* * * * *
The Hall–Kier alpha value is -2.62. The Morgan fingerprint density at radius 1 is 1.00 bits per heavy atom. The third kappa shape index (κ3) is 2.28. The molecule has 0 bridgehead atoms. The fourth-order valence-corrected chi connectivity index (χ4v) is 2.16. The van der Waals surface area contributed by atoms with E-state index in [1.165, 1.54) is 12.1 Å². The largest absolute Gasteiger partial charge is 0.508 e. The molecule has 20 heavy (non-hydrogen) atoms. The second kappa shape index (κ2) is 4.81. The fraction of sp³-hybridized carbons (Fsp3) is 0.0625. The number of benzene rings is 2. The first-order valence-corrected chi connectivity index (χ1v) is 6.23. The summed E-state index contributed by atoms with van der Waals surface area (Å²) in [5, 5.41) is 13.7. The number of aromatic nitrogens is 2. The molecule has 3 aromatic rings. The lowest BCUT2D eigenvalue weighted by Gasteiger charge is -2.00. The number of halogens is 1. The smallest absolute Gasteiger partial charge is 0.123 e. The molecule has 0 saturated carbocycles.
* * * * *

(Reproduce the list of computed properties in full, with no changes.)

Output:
The Hall–Kier alpha value is -2.62. The Morgan fingerprint density at radius 1 is 1.00 bits per heavy atom. The third kappa shape index (κ3) is 2.28. The molecule has 0 bridgehead atoms. The fourth-order valence-corrected chi connectivity index (χ4v) is 2.16. The van der Waals surface area contributed by atoms with E-state index in [1.165, 1.54) is 12.1 Å². The largest absolute Gasteiger partial charge is 0.508 e. The molecule has 20 heavy (non-hydrogen) atoms. The second kappa shape index (κ2) is 4.81. The fraction of sp³-hybridized carbons (Fsp3) is 0.0625. The number of benzene rings is 2. The first-order valence-corrected chi connectivity index (χ1v) is 6.23. The summed E-state index contributed by atoms with van der Waals surface area (Å²) in [5, 5.41) is 13.7. The number of aromatic nitrogens is 2. The molecule has 3 aromatic rings. The lowest BCUT2D eigenvalue weighted by Gasteiger charge is -2.00. The number of halogens is 1. The smallest absolute Gasteiger partial charge is 0.123 e. The molecule has 0 saturated carbocycles.